Other colonies in Iceland and Scotland fare even worse, Bevan says. These northern flocks have resorted to traveling farther in pursuit of sand eels—the chosen cuisine of terns, puffins, and auks—which in turn have been drifting to the north to escape rising sea temperatures. It’s also possible that sand eels have drifted down into deeper and therefore colder waters, jeopardizing non-diving birds like the tern that can’t access prey below the surface.
Arctic Terns feed by plunge-diving, an exhausting method that involves flying 30 meters vertically up and down to catch fish at the surface of the water. The geolocators revealed that downtime means nothing to the terns, who are moving and flying constantly day and night. It’s an exhausting life, and researchers still aren’t sure how they find the energy to do it.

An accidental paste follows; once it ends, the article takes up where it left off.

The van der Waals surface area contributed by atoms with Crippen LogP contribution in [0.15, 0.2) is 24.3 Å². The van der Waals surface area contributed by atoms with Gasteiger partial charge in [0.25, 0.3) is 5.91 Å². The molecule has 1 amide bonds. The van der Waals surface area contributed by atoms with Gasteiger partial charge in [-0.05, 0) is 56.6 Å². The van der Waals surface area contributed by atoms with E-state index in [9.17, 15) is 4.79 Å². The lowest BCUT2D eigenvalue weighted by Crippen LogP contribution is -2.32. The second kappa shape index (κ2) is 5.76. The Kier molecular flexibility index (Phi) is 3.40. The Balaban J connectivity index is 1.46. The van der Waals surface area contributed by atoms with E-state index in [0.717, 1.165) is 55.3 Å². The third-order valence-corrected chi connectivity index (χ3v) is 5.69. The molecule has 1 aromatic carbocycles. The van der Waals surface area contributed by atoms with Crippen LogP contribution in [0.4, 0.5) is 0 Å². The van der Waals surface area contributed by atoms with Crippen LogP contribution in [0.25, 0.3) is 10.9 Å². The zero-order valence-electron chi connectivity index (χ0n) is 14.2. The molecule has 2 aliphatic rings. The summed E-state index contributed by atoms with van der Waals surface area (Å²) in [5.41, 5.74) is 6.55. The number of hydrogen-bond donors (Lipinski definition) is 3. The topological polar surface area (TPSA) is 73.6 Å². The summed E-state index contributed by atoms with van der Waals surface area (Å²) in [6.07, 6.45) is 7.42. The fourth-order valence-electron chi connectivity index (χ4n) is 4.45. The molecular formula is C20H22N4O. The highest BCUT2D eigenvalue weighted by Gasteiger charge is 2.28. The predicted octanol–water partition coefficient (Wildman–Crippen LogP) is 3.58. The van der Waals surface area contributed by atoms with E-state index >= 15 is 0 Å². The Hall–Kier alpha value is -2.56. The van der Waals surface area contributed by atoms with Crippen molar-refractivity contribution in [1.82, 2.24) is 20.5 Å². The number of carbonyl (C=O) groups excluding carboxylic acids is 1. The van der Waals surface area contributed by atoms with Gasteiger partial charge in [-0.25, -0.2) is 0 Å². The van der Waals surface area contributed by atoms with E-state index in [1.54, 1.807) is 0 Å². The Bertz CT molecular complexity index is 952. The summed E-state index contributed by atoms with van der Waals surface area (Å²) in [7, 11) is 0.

So the Arctic Tern’s sensitivity to such environmental shifts has earned it the moniker of “canary of the sea,” Bevan says. “If anything goes wrong, these birds are the first to be affected.” But this means the location data of the Terns could double as a marker of fish stocks and where they move in response to climate change.
Though Bevan and Redfern will not track their birds this coming year, they hope to secure enough funding to continue the project in the future. For now, they will thoroughly analyze the migration path of each bird and see where they overlap, hoping to identify conservation hotspots. “We’re at an early state of understanding, but this is an extraordinarily valuable data set that will tell us a lot about how these terns use our planet,” Redfern says. “And I think that’s remarkable.”